ANNAPOLIS — Washington County Republican Del. Andrew A. Serafini on Tuesday described the newly minted state pension agreement "a good first step."
State lawmakers reached a deal Monday on changes to the pension plan, as well as health-care coverage for retired state employees and their families.
Maryland's unfunded liabilities are estimated at $19 billion for pensions and $16 billion for retiree health coverage.
As of June 2010, the state's pension system was funded at about 64 percent; 80 percent is considered a safe level.
An appointed work group — the Public Employees' and Retirees' Benefit Sustainability Commission — has called the current pension system "unsustainable."
Gov. Martin O'Malley, a Democrat, proposed letting state employees and teachers keep paying 5 percent of their salary toward retirement, with the multiplier determining their pension drop from 1.8 for each year of service to 1.5.
To continue at 1.8, employees would have to contribute 7 percent of their salary, under O'Malley's plan.
The agreement reached Monday drops the multiplier from 1.8 to 1.5 for new employees.
They will pay 7 percent of their salary into the system and will be vested after 10 years, up from the current five.
Also, the pension system will use a "Rule of 90." For employees who retire before age 65, their age plus their years of service must add up to at least 90.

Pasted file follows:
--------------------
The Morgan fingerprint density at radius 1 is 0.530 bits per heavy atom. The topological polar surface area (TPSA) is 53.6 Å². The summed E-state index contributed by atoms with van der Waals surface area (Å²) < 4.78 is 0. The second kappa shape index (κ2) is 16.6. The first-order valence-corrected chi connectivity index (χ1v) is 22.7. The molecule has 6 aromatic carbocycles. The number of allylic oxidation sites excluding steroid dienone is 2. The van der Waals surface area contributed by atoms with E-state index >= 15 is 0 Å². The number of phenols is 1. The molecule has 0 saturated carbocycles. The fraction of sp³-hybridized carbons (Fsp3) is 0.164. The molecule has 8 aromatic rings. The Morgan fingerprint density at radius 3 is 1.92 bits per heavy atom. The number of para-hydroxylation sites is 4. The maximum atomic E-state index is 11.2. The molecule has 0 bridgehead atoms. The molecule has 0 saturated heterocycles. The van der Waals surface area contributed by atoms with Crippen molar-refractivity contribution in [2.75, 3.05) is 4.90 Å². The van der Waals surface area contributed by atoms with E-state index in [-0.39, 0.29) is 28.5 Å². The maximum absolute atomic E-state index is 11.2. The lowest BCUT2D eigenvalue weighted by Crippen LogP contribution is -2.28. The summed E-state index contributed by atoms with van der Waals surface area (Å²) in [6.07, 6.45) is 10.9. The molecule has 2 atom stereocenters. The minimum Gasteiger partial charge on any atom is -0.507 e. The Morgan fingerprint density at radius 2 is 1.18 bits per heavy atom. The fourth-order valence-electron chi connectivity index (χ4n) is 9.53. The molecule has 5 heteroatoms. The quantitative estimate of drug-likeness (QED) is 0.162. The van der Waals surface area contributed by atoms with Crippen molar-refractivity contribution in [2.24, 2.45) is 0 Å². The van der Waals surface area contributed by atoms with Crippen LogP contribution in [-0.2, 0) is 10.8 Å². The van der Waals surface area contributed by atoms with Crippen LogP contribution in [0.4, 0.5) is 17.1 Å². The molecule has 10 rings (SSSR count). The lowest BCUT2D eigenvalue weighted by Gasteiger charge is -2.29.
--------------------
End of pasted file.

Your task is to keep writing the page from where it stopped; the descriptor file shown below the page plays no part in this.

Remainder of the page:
Senate President Thomas V. Mike Miller Jr., D-Calvert/Prince George's, had recommended shifting some pension costs to local governments.
The state pension system currently includes teachers employed by county boards of education.
Serafini said the new plan is a step forward, but doesn't get the state pension system to a sustainable level.
"We're gonna be right back at this," he said.
He said only some of the money taken in through increased contributions will go to the pension fund; a majority will go to the general fund.
Sen. George C. Edwards, R-Garrett/Allegany/Washington, who served on the committee that reached a final budget accord, said the pension agreement is moderate progress.
"When you're dealing with two different groups, you've got to work to compromise," he said Tuesday. "It does help out considerably in the (future) years."
He said the agreement essentially keeps a promise to employees about what pension they'll receive, as long as they pay an additional 2 percent of their salary.
Edwards said vesting after 10 years is still fair, especially for career employees.
Del. John P. Donoghue, D-Washington, said the conference committee did a good job, considering the difficult economic climate.
As the economy improves, the General Assembly will re-evaluate the pension system each year.
"If things need to be changed in any way, we can do that," he said.
On behalf of the House Republican Caucus, Serafini led a work group this session that examined the pension problem.
He submitted bills proposing other ideas for the pension system, such as defined contributions, cash-balance (defined benefits, with a lump sum or annuity) and a hybrid, with both defined benefits and defined contributions.
The House Appropriations Committee did not approve his bills.
The budget conference committee also agreed this week on new limits for retiree prescription-drug coverage.
Currently, out-of-pocket expenses are capped at $700 a year.
O'Malley had proposed increasing that to $4,550 for a retiree and $9,100 for a couple.
The House and Senate each set the caps well below O'Malley's level. The final agreement — a compromise between the two chambers — was $1,500 for a retiree and $2,000 for a couple.
Donoghue said the lower caps were an important improvement.
Edwards said the caps O'Malley proposed were "a big chunk of money" for retirees on fixed incomes. The new levels are more reasonable, yet help lighten the future liability, he said.